In 2019, Jessica Valencia, now 35, and her partner, who had stopped working due to an accident, were falling behind on the $1,400 rent on their Dyker Heights one-bedroom and were facing eviction. Thanks to the nonprofit CAMBA, they got hooked up with rent vouchers that the city provides to keep people in their homes, or to get unhoused people into apartments, but Valencia's landlord said she did not accept them – and even though a 2008 New York City law mandates that landlords accept vouchers, there are a few exceptions, and this was one of them. They were evicted.
Soon, Valencia and her partner were living with Valencia's mother while Valencia tried to find a new landlord that would accept city vouchers – but again and again, landlords flatout told her they did not accept them. Valencia did not even know that such refusals were illegal – that is, until she came across a nonprofit, UnlockNYC, that helps prospective tenants who offer vouchers as income sources document, via screenshot or audio clips, evidence that landlords are refusing vouchers. At that point, UnlockNYC works with the City Commission on Human Rights to inform landlords that they are breaking the law and give them a chance to set things right.
That's exactly what happened to Valencia – and she was glad because her calls to the city's general 311 help line went unanswered, she said. "Up to 30 landlords told me over text or e-mail that they didn't accept vouchers," she said. "They'd even say it on their listings, before you ever reached out to them." But once CCHR intervened, the landlord on a Borough Park one-bedroom, who had previously dissed her and her voucher, let her apply.
Happily, though, she found a bigger apartment held by a landlord who had familiarity working with the voucher system. "He was nice enough to wait four months for the voucher payment to go through," she said – echoing a common complaint among voucher holders and landlords alike that the city is incredibly slow to issue or renew voucher payments, which sometimes means that tenants lose rentals because otherwise voucher-friendly landlords won't wait that long.
Four years later, Valencia and her partner are still in that Borough Park apartment, now paying the rent with their own income instead of vouchers. But what they went through illustrates a two-part problem when it comes to trying to find units for voucher holders in a city with a massive affordable housing crisis. The first part is that landlords continue to evade voucher holders – only now, having been warned by the city of its illegality, they do it more subtly. The second part, which also drives the first part, is that city agencies are so understaffed that they don't have the capacity to get their voucher payments up to speed – or to quickly execute discrimination complaints that come into the CCHR.
This is partly why UnlockNYC was founded in late 2019, said Ashley Eberhart, its cofounder. "We talked to as many as 150 (low-income) New Yorkers seeking housing, and it felt like the topic always shifted to the fact that plenty of folks had vouchers but couldn't find a single landlord to say yes," she said. "At that time, the discrimination was blatant. Listings would even say on Streeteasy that they didn't take vouchers."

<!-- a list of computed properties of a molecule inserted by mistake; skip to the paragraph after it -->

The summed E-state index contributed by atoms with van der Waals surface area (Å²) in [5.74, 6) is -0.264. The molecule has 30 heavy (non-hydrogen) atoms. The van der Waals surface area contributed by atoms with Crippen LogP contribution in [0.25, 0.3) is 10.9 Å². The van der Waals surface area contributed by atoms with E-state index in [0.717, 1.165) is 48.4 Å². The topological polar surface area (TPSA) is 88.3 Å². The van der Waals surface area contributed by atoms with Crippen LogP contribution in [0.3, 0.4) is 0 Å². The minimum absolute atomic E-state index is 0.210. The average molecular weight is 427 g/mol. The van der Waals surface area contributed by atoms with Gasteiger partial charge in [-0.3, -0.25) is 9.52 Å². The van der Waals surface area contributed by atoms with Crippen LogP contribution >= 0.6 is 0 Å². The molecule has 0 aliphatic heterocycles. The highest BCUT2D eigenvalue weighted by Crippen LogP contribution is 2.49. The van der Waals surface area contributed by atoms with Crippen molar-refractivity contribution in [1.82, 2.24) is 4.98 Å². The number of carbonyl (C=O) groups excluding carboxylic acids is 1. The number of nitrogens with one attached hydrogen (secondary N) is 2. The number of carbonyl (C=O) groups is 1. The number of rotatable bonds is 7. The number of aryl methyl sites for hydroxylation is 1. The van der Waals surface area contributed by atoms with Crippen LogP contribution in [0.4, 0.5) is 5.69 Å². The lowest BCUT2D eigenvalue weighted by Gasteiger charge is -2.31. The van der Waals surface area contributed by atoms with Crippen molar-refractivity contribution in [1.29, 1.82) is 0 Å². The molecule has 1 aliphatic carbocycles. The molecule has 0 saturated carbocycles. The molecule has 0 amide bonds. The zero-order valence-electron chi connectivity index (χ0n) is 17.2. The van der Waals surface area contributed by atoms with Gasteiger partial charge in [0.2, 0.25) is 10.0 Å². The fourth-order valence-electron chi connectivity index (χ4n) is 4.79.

Now, she said, the new tactic is ghosting. "A person will reach out about a listing and say, 'I'm interested, is it still available?', then the broker asks their income and credit score, and when the person discloses that they have a voucher, they stop hearing back."
Someone from UnlockNYC will then reach out posing as another tenant saying that they have a rent-qualifying income and a good credit score. If the landlord moves them forward at that point, UnlockNYC is able to work with CCHR to file what's called a pre-complaint on behalf of the ghosted tenant – a warning that if the landlord does not let the ghosted tenant come see the apartment, then they are in violation of the law.
Eberhart said that UnlockNYC doesn't have hard data yet as to how many times they catch a landlord in an act of discrimination – "but I would guess it would be over half the time."
But she also said that CCHR simply does not have the staff right now to follow up on all the discrimination claims that her and other groups harvest for them. That, she said, reflects a larger issue of understaffing across city agencies – including Housing Preservation and Development, which administers vouchers.
That means, said Eberhart, that "it can be a really long process between when a landlord says yes to a tenant with a voucher and when the move happens, and we don't have enough city staff who are able to process all that paperwork." With tenants living with children in the city shelter system, she said, "it can be three to five months before they move into an apartment after signing a lease."
Often, she said, landlords are okay with federal Section 8 vouchers but not city-issued vouchers (called FHEPS, or Family Homelessness & Eviction Prevention Supplement) because of their reputation for taking a long time to kick in.